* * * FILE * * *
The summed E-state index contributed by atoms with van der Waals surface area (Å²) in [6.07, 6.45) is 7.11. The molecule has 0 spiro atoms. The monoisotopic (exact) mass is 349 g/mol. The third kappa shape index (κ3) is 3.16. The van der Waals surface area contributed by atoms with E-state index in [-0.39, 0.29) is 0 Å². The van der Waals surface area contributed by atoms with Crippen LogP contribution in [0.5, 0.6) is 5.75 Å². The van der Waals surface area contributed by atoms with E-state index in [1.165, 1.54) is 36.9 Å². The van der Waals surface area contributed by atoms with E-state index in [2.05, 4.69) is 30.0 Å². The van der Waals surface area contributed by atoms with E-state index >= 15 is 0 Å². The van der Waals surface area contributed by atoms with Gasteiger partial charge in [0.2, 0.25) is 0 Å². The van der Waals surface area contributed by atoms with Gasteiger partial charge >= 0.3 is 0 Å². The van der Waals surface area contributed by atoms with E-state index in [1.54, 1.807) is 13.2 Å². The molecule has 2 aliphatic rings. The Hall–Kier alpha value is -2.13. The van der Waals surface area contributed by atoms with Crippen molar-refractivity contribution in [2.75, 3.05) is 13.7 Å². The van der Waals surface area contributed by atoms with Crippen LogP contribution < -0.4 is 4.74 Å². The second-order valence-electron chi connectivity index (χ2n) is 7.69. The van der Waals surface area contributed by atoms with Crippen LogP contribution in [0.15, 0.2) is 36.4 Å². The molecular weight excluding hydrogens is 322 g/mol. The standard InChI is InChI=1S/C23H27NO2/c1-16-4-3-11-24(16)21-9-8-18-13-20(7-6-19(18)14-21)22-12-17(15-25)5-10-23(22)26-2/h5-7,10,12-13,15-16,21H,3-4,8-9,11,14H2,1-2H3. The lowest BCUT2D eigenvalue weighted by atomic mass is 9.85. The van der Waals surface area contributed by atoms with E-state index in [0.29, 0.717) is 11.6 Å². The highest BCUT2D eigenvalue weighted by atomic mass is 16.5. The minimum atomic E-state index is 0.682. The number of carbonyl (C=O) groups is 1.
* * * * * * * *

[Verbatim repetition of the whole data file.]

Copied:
The summed E-state index contributed by atoms with van der Waals surface area (Å²) in [6.07, 6.45) is 7.11. The molecule has 0 spiro atoms. The monoisotopic (exact) mass is 349 g/mol. The third kappa shape index (κ3) is 3.16. The van der Waals surface area contributed by atoms with E-state index in [-0.39, 0.29) is 0 Å². The van der Waals surface area contributed by atoms with Crippen LogP contribution in [0.5, 0.6) is 5.75 Å². The van der Waals surface area contributed by atoms with E-state index in [1.165, 1.54) is 36.9 Å². The van der Waals surface area contributed by atoms with E-state index in [2.05, 4.69) is 30.0 Å². The van der Waals surface area contributed by atoms with E-state index >= 15 is 0 Å². The van der Waals surface area contributed by atoms with Gasteiger partial charge in [0.2, 0.25) is 0 Å². The van der Waals surface area contributed by atoms with Gasteiger partial charge >= 0.3 is 0 Å². The van der Waals surface area contributed by atoms with E-state index in [1.54, 1.807) is 13.2 Å². The molecule has 2 aliphatic rings. The Hall–Kier alpha value is -2.13. The van der Waals surface area contributed by atoms with Crippen molar-refractivity contribution in [2.75, 3.05) is 13.7 Å². The van der Waals surface area contributed by atoms with Crippen LogP contribution < -0.4 is 4.74 Å². The second-order valence-electron chi connectivity index (χ2n) is 7.69. The van der Waals surface area contributed by atoms with Crippen LogP contribution in [0.15, 0.2) is 36.4 Å². The molecular weight excluding hydrogens is 322 g/mol. The standard InChI is InChI=1S/C23H27NO2/c1-16-4-3-11-24(16)21-9-8-18-13-20(7-6-19(18)14-21)22-12-17(15-25)5-10-23(22)26-2/h5-7,10,12-13,15-16,21H,3-4,8-9,11,14H2,1-2H3. The lowest BCUT2D eigenvalue weighted by atomic mass is 9.85. The van der Waals surface area contributed by atoms with E-state index in [0.29, 0.717) is 11.6 Å². The highest BCUT2D eigenvalue weighted by atomic mass is 16.5. The minimum atomic E-state index is 0.682. The number of carbonyl (C=O) groups is 1.